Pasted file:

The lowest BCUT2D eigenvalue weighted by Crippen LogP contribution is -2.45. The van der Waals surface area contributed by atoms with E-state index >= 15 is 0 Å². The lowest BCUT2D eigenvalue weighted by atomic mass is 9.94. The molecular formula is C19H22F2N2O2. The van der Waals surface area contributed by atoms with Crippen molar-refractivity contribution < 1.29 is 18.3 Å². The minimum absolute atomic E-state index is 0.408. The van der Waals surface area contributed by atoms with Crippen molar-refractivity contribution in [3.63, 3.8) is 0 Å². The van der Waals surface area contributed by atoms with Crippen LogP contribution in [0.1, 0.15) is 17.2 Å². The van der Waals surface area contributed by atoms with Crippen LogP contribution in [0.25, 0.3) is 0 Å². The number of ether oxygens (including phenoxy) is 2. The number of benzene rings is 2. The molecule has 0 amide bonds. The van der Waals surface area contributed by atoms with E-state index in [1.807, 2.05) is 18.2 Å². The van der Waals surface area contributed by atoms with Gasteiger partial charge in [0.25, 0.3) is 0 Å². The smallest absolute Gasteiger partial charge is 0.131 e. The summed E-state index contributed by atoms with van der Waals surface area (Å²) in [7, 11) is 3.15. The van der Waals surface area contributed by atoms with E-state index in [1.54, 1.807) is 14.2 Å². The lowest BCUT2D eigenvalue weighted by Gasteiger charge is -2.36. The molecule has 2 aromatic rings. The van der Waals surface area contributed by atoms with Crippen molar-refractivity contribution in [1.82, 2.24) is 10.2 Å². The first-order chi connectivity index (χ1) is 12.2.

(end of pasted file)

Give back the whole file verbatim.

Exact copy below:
The lowest BCUT2D eigenvalue weighted by Crippen LogP contribution is -2.45. The van der Waals surface area contributed by atoms with E-state index >= 15 is 0 Å². The lowest BCUT2D eigenvalue weighted by atomic mass is 9.94. The molecular formula is C19H22F2N2O2. The van der Waals surface area contributed by atoms with Crippen molar-refractivity contribution < 1.29 is 18.3 Å². The minimum absolute atomic E-state index is 0.408. The van der Waals surface area contributed by atoms with Crippen molar-refractivity contribution in [3.63, 3.8) is 0 Å². The van der Waals surface area contributed by atoms with Crippen LogP contribution in [0.1, 0.15) is 17.2 Å². The van der Waals surface area contributed by atoms with Crippen LogP contribution in [0.25, 0.3) is 0 Å². The number of ether oxygens (including phenoxy) is 2. The number of benzene rings is 2. The molecule has 0 amide bonds. The van der Waals surface area contributed by atoms with E-state index in [1.807, 2.05) is 18.2 Å². The van der Waals surface area contributed by atoms with Gasteiger partial charge in [0.25, 0.3) is 0 Å². The smallest absolute Gasteiger partial charge is 0.131 e. The summed E-state index contributed by atoms with van der Waals surface area (Å²) in [7, 11) is 3.15. The van der Waals surface area contributed by atoms with E-state index in [1.54, 1.807) is 14.2 Å². The lowest BCUT2D eigenvalue weighted by Gasteiger charge is -2.36. The molecule has 2 aromatic rings. The van der Waals surface area contributed by atoms with Crippen molar-refractivity contribution in [1.82, 2.24) is 10.2 Å². The first-order chi connectivity index (χ1) is 12.2.